Trial by Fire
The film plods at points, trudging along, and there are a few misguided narrative "devices" tacked on, but still, "Trial by Fire" bristles with anger.
* This filmography is not intended to be a comprehensive list of this artist’s work. Instead it reflects the films this person has been involved with that have been reviewed on this site.
Fandor.com will present "Sleep Furiously" along with the featurette "Sketchbook for the Library Van," for a free 24-hour On Demand window on July 29th. Details here. Also playing Aug. 12-18 at Facets Cinematheque in Chicago.
by Odie Henderson
"You've got to have characters to make a community."
What does it mean to a community when a school shuts down? Here in the U.S., it means either the state doesn't have any money to run it or the kids have burned it down. In Trefeurig, Wales, however, the dissolution of a school is something far more ominous, especially if it is the only school in town. "Sleep Furiously" uses Trefeurig's school closing as its central event yet only hints at its deeper implications: Youth may be wasted on the young, but the world can't continue to exist without them.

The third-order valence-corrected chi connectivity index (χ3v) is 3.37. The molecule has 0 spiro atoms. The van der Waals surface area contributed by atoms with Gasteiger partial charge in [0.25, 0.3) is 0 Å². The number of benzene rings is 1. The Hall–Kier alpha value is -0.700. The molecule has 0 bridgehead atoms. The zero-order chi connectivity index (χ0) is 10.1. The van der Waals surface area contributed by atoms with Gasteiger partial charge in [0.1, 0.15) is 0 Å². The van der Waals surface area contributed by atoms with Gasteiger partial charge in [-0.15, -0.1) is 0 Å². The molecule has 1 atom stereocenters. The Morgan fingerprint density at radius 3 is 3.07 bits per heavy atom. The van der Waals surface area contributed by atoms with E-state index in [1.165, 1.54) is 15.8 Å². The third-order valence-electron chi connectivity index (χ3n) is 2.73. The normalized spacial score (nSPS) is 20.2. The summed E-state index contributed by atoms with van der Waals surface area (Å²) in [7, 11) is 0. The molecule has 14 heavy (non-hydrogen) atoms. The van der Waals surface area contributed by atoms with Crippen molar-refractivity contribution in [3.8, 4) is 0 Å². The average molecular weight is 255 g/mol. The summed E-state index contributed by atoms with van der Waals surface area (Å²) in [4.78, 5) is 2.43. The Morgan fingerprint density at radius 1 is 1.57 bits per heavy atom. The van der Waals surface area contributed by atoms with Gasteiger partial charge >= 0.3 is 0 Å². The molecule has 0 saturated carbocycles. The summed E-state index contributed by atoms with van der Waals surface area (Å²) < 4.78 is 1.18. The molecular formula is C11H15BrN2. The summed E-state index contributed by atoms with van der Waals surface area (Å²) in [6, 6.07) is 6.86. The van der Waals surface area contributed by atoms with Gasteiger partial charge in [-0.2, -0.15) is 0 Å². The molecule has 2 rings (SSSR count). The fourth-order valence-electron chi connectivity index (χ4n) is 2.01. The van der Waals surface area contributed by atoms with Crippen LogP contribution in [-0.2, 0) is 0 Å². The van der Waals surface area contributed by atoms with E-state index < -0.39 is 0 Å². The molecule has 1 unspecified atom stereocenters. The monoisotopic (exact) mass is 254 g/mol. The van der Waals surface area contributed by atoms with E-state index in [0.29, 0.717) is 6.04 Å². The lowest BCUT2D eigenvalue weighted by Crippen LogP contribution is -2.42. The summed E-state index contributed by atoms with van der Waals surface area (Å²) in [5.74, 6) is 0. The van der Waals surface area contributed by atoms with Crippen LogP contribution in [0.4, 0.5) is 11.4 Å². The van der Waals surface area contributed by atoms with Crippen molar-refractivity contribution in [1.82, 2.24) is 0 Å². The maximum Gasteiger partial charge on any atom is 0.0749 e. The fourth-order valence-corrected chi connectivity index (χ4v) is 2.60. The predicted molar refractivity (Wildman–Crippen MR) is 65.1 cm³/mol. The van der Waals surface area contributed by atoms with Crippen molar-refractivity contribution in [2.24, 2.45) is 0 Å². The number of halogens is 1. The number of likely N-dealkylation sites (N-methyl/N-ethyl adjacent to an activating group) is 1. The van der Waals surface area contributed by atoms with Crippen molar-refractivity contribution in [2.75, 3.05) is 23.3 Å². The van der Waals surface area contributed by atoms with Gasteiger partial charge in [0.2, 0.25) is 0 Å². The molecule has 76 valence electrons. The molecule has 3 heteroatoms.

"Sleep Furiously" is not a conventional documentary. There are no talking heads, no narration, and no explicit point of view, pro or con, toward its subject. Like the Ross Brothers' "45365," "Sleep Furiously" is an observation of its director's hometown, specifically the people who inhabit it. They go about their business and the filmmaker records them. It is only after the final frames are projected that we realize this film is depicting the collateral damage that comes with technological change.
Filmmaker Gideon Koppel returns to Trefeurig, where his parents were refugees from Germany during World War II, but he is not there to interview anyone nor is he there to mourn or celebrate the changing of the tide. He's just a fly on the wall as the residents go about their daily routines armed with the knowledge that they may be the last to perform them. We meet the townsfolk, all of whom remain nameless, and follow them through a year of seasons. School events and county fairs are shown. Scenes are cut abruptly, and they are sometimes scored (by Aphex Twin) and sometimes silent. There is no explanation for any of this, and I had to be told by another reviewer that one of the people Koppel follows is his own mother. Viewers may find this narrative minimalism frustrating, or even pretentiously arty, but remember: It's only pretentious if it doesn't hold your attention. "Sleep Furiously" held mine; I was lulled by its meditative quality and taken aback by the director's occasional use of the entire canvas of the screen.